Rise in immigration is positive but workers need place to live
Good news on returning Irish emigrants overshadowed by obstacles they encounter
Taoiseach Leo Varadkar: the people behind the immigration figures he has welcomed face real problems of finance, career progress and accommodation. Photograph: Dara Mac Dónaill
It was the migration data the Government had been waiting for since the numbers leaving Ireland began to rocket post-2008.
On Tuesday, at the same press briefing to announce that the number of people at work in Ireland is now 20,000 higher than before the crash, the Central Statistics Office revealed that the number of Irish emigrants moving back to Ireland had finally overtaken the numbers leaving, also a first since 2008.
Immigration of all nationalities was up by 6.7 per cent to 90,300 in the year to April, with returning Irish emigrants making up almost one-third of the total.
In the past decade, more than 370,000 Irish people have left the country. In the same period, about 235,000 Irish have moved back to Ireland from overseas. It’s a significant deficit to make up, of 135,000 citizens.
Economically driven migration often lags a few years behind unemployment changes, so when the recession hit in 2008, it was a few years before the numbers of Irish deciding to up and leave peaked, with 49,700 Irish emigrating in 2012.
“Nine years after crash and the pain of forced emigration, more Irish citizens [are] now coming home than moving abroad. We’re on the right track. But there’s more to do,” Taoiseach Leo Varadkar tweeted, linking to a news report on the CSO figures on Tuesday.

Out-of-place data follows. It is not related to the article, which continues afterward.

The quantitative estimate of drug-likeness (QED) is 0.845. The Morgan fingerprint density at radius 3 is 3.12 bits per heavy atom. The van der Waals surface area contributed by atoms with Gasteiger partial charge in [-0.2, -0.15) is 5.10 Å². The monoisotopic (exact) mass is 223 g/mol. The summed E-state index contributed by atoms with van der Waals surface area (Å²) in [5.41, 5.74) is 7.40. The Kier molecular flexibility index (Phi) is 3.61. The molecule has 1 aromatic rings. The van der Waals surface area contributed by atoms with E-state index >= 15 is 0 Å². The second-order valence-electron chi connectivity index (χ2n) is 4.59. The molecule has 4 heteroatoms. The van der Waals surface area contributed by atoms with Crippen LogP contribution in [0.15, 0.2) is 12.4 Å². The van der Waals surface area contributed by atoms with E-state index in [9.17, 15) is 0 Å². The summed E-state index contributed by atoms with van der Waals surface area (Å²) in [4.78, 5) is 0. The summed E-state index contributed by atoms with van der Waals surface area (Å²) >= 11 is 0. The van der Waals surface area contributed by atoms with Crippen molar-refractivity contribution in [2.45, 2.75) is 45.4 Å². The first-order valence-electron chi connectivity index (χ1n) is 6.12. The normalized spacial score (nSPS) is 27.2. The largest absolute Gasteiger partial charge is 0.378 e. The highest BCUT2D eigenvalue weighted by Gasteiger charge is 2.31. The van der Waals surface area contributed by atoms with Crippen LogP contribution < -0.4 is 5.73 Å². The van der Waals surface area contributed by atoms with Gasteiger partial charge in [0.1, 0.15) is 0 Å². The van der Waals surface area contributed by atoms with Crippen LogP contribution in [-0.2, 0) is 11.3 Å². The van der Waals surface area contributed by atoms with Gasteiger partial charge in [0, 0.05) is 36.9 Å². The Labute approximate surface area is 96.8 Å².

The response on Twitter was immediate and predictable for anyone familiar with the experiences of returning emigrants The Irish Times has been publishing in its Abroad section online for several years now.
“Have seen a few people come home lately, last six months and head off again. Taxed for services that don’t work, asked for rents they can’t afford, getting entry-level positions at 28/29 despite international experience, can’t afford to run a car,” wrote one of the more than 100 people who replied to the Taoiseach’s tweet.
“How can a return to Ireland be a viable option with the current housing crisis?” wrote another.
Earlier this year, a 139-page report commissioned by the Department of Foreign Affairs, compiling the experiences of more than 1,000 returning emigrants on the challenges they faced, revealed a litany of difficulties. These ranged from the cost of car insurance to high rents, and from problems accessing social welfare or applying for mortgages and loans to having their overseas work experience recognised by employers.
These are not new problems. Most, if not all, were identified by the Government’s own diaspora policy document back in 2014.
The Cabinet is due to report its progress on a number of actions to combat these problems to Minister of State with special responsibility for the Diaspora Ciaran Cannon when it returns from the summer break, but the most fundamental issue is access to affordable housing, a problem not only for returning Irish citizens, but also for new immigrants, and those already resident in Ireland.
The CSO figures show the Irish population overall has increased by 64,500 people in just 12 months, and if this level of growth sustains, it can only pile further pressure on an already acute accommodation crisis.
Based on these latest CSO figures, KBC Bank Ireland economist Austin Hughes estimates that the net inward migration figure of 34,000 alone may be driving up demand by an additional 10,000-15,000 units.
Business groups such as Ibec stress the need for sustained inward migration to maintain economic growth, but people moving here need somewhere to live.